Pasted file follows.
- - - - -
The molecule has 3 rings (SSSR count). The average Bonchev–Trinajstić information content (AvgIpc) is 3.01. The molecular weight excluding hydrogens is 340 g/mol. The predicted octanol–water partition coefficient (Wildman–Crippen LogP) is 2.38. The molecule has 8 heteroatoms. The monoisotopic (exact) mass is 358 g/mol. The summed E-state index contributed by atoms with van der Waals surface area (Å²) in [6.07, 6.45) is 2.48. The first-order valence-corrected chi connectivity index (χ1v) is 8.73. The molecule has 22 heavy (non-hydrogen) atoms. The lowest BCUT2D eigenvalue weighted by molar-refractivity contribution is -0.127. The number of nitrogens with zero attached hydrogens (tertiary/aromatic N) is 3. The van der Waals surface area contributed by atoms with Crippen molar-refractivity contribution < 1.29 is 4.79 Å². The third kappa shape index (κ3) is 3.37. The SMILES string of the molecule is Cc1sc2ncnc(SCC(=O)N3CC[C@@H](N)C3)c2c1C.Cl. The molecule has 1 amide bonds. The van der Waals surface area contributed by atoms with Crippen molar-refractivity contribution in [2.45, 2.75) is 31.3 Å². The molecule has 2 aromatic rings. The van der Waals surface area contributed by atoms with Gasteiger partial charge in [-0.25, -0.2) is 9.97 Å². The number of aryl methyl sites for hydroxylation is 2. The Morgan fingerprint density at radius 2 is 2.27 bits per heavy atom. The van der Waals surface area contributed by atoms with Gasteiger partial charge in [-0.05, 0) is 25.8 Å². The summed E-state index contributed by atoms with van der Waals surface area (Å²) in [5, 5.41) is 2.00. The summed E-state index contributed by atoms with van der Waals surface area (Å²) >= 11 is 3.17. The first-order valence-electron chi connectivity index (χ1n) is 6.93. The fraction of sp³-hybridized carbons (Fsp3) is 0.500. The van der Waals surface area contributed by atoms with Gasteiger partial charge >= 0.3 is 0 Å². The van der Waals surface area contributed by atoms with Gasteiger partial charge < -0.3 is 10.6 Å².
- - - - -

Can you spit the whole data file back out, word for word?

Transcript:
The molecule has 3 rings (SSSR count). The average Bonchev–Trinajstić information content (AvgIpc) is 3.01. The molecular weight excluding hydrogens is 340 g/mol. The predicted octanol–water partition coefficient (Wildman–Crippen LogP) is 2.38. The molecule has 8 heteroatoms. The monoisotopic (exact) mass is 358 g/mol. The summed E-state index contributed by atoms with van der Waals surface area (Å²) in [6.07, 6.45) is 2.48. The first-order valence-corrected chi connectivity index (χ1v) is 8.73. The molecule has 22 heavy (non-hydrogen) atoms. The lowest BCUT2D eigenvalue weighted by molar-refractivity contribution is -0.127. The number of nitrogens with zero attached hydrogens (tertiary/aromatic N) is 3. The van der Waals surface area contributed by atoms with Crippen molar-refractivity contribution < 1.29 is 4.79 Å². The third kappa shape index (κ3) is 3.37. The SMILES string of the molecule is Cc1sc2ncnc(SCC(=O)N3CC[C@@H](N)C3)c2c1C.Cl. The molecule has 1 amide bonds. The van der Waals surface area contributed by atoms with Crippen molar-refractivity contribution in [2.45, 2.75) is 31.3 Å². The molecule has 2 aromatic rings. The van der Waals surface area contributed by atoms with Gasteiger partial charge in [-0.25, -0.2) is 9.97 Å². The number of aryl methyl sites for hydroxylation is 2. The Morgan fingerprint density at radius 2 is 2.27 bits per heavy atom. The van der Waals surface area contributed by atoms with Gasteiger partial charge in [-0.05, 0) is 25.8 Å². The summed E-state index contributed by atoms with van der Waals surface area (Å²) in [5, 5.41) is 2.00. The summed E-state index contributed by atoms with van der Waals surface area (Å²) >= 11 is 3.17. The first-order valence-electron chi connectivity index (χ1n) is 6.93. The fraction of sp³-hybridized carbons (Fsp3) is 0.500. The van der Waals surface area contributed by atoms with Gasteiger partial charge >= 0.3 is 0 Å². The van der Waals surface area contributed by atoms with Gasteiger partial charge < -0.3 is 10.6 Å².